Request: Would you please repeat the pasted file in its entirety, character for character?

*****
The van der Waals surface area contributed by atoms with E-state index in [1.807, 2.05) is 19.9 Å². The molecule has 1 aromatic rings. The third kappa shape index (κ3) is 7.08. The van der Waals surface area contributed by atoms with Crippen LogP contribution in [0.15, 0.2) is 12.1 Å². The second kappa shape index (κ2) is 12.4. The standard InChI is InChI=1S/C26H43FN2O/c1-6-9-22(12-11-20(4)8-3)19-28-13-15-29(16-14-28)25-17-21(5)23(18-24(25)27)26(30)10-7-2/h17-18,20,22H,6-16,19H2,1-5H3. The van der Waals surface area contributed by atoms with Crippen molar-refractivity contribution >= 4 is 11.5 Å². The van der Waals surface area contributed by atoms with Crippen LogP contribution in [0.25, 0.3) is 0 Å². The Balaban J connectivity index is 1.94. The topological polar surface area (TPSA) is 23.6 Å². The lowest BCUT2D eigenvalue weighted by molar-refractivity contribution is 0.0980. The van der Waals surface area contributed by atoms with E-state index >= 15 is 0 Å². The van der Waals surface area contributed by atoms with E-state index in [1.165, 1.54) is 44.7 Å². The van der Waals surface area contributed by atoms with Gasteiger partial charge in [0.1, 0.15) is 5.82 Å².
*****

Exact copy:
The van der Waals surface area contributed by atoms with E-state index in [1.807, 2.05) is 19.9 Å². The molecule has 1 aromatic rings. The third kappa shape index (κ3) is 7.08. The van der Waals surface area contributed by atoms with Crippen LogP contribution in [0.15, 0.2) is 12.1 Å². The second kappa shape index (κ2) is 12.4. The standard InChI is InChI=1S/C26H43FN2O/c1-6-9-22(12-11-20(4)8-3)19-28-13-15-29(16-14-28)25-17-21(5)23(18-24(25)27)26(30)10-7-2/h17-18,20,22H,6-16,19H2,1-5H3. The van der Waals surface area contributed by atoms with Crippen molar-refractivity contribution >= 4 is 11.5 Å². The van der Waals surface area contributed by atoms with Crippen LogP contribution in [0.25, 0.3) is 0 Å². The Balaban J connectivity index is 1.94. The topological polar surface area (TPSA) is 23.6 Å². The lowest BCUT2D eigenvalue weighted by molar-refractivity contribution is 0.0980. The van der Waals surface area contributed by atoms with E-state index >= 15 is 0 Å². The van der Waals surface area contributed by atoms with E-state index in [1.165, 1.54) is 44.7 Å². The van der Waals surface area contributed by atoms with Gasteiger partial charge in [0.1, 0.15) is 5.82 Å².